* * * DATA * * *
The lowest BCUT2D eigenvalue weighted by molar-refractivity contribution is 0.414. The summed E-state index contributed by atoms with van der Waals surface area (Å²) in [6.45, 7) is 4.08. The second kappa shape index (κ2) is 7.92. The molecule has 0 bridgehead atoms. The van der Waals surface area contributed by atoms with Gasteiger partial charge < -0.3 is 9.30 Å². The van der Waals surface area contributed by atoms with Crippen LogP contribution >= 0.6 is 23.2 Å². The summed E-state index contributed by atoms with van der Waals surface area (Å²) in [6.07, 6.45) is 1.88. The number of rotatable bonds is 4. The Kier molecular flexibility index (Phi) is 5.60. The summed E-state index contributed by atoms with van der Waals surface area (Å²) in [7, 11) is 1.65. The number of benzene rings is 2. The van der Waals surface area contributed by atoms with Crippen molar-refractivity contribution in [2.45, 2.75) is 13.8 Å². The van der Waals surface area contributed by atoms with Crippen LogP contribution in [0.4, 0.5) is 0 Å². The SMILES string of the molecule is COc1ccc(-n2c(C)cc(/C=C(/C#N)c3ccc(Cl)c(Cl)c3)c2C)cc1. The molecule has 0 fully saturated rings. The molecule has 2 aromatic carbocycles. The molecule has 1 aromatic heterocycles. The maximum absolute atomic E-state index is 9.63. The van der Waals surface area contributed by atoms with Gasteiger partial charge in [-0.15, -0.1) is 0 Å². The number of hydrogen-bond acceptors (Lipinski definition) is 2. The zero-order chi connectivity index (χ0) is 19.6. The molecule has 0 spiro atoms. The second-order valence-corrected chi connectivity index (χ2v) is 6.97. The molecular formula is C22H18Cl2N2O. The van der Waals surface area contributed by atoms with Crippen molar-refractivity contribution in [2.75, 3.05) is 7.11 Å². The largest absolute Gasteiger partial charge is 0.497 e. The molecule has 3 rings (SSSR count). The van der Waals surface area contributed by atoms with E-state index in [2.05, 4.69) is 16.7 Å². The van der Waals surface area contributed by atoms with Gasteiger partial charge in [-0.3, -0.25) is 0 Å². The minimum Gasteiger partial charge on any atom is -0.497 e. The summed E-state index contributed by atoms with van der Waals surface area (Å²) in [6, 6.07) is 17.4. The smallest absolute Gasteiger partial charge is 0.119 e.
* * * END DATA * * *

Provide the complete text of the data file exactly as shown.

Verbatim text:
The lowest BCUT2D eigenvalue weighted by molar-refractivity contribution is 0.414. The summed E-state index contributed by atoms with van der Waals surface area (Å²) in [6.45, 7) is 4.08. The second kappa shape index (κ2) is 7.92. The molecule has 0 bridgehead atoms. The van der Waals surface area contributed by atoms with Gasteiger partial charge < -0.3 is 9.30 Å². The van der Waals surface area contributed by atoms with Crippen LogP contribution >= 0.6 is 23.2 Å². The summed E-state index contributed by atoms with van der Waals surface area (Å²) in [6.07, 6.45) is 1.88. The number of rotatable bonds is 4. The Kier molecular flexibility index (Phi) is 5.60. The summed E-state index contributed by atoms with van der Waals surface area (Å²) in [7, 11) is 1.65. The number of benzene rings is 2. The van der Waals surface area contributed by atoms with Crippen molar-refractivity contribution in [2.45, 2.75) is 13.8 Å². The van der Waals surface area contributed by atoms with Crippen LogP contribution in [0.4, 0.5) is 0 Å². The SMILES string of the molecule is COc1ccc(-n2c(C)cc(/C=C(/C#N)c3ccc(Cl)c(Cl)c3)c2C)cc1. The molecule has 0 fully saturated rings. The molecule has 2 aromatic carbocycles. The molecule has 1 aromatic heterocycles. The maximum absolute atomic E-state index is 9.63. The van der Waals surface area contributed by atoms with Gasteiger partial charge in [-0.15, -0.1) is 0 Å². The number of hydrogen-bond acceptors (Lipinski definition) is 2. The zero-order chi connectivity index (χ0) is 19.6. The molecule has 0 spiro atoms. The second-order valence-corrected chi connectivity index (χ2v) is 6.97. The molecular formula is C22H18Cl2N2O. The van der Waals surface area contributed by atoms with Crippen molar-refractivity contribution in [2.75, 3.05) is 7.11 Å². The largest absolute Gasteiger partial charge is 0.497 e. The molecule has 3 rings (SSSR count). The van der Waals surface area contributed by atoms with E-state index in [2.05, 4.69) is 16.7 Å². The van der Waals surface area contributed by atoms with Gasteiger partial charge in [-0.3, -0.25) is 0 Å². The minimum Gasteiger partial charge on any atom is -0.497 e. The summed E-state index contributed by atoms with van der Waals surface area (Å²) in [6, 6.07) is 17.4. The smallest absolute Gasteiger partial charge is 0.119 e.